The Canadian Information Processing Society is in the beginning stages of forming an ethics exam that will be made available to its members early next year, and released to the IT public for a fee.
Bob Fabian, chair of the CIPS ethics committee, said the issue of ethics is becoming more and more visible in our post-Enron, post-WorldCom, post-Conrad Black world, as it “rais(es) in a lot of people’s minds, what constitutes ethical behaviour?” he said. “More and more large enterprises are insisting that their employees take regular ethics review courses and pass exams.”
Fabian said that ethics are comprised of three parts, including recognizing an ethical question, making reasonable ethical decisions, and being prepared to follow through on those decisions; the CIPS ethics exam will concentrate on the ability to make reasonable ethical decisions.
The exam could be used in tandem with the CIPS Code of Ethics. In an effort to enforce a more ethical culture, employees could sign a copy of the code and be regularly tested.
Those who did something against the Code could undergo a CIPS-provided review process; those who failed would be stripped of their CIPS membership, and this information published on the CIPS Web site.
The exam itself will be composed of approximately 25 questions, generated randomly from about 50 to 100 standard questions. Within about five possible answers will be a base-mark of three answers, including the right thing to do, the wrong thing to do, and the answer that lies somewhere in the middle. The grading system will probably be based upon a system that makes it mandatory to get at least a few “right thing” answers, and no more than a couple “wrong thing” answers.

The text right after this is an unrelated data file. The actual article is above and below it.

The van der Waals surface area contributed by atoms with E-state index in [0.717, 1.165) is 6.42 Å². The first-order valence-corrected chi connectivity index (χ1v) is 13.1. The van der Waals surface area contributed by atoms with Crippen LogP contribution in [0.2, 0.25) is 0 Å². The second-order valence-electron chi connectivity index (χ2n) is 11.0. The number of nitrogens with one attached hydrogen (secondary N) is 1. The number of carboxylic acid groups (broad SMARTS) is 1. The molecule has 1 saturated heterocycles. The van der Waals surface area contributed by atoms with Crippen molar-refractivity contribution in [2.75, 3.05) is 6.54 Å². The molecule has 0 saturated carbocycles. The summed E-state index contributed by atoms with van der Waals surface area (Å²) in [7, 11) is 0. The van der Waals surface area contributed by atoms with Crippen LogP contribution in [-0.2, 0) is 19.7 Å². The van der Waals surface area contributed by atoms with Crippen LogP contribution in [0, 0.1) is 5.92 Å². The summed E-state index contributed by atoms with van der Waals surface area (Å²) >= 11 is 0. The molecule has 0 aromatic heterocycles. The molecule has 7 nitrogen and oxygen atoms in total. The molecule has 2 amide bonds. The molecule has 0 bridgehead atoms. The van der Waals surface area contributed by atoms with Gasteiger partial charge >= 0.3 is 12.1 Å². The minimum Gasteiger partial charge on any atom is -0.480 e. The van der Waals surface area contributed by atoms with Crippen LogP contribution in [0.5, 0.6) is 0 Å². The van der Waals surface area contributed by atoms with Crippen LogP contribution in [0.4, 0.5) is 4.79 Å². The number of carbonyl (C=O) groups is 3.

For example, a question on copying software might include questions about the appropriate amount of back-up copies, giving copies to friends and family, or posting it on the Web.
Another hot-button issue is about online communities—such as Facebook, online forums, or wikis—and how much monitoring of them is ethical. Embedded facial recognition technology that people are unaware of or RFID technology would also call into play ethical issues that will be addressed in the exam. It will also cover areas like accepting gifts, confidentiality, digital rights, e-mail rights, personal information, and spam.
The final questions and weighting system will be decided upon by a task force of CIPS members. They plan to target the exam first at individuals (say, those who want to brush up on the issues at stake in the IT field today, or include a good score with their resume during the job application process), then later small businesses who might not be able to afford to generate an ethics training or review process on their own.
No. 1 reason
This concentration on ethics continues what might be a trend. Earlier this month, Edmonton-based David Aplin Recruiting released a survey about why people leave their job. Respondents in all eight professional sectors said that “being asked to do something unethical” was the No. 1 reason. This was a new, according to vice-president Mike Corbett. Their second-most popular reason to leave a position was “realizing you are underpaid compared to others doing the same job.”
Fabian said he was surprised ethics came up so high in the results. “It may have to do with the next generation. These people want meaning (in their careers), now that security is no longer on the table,” he said.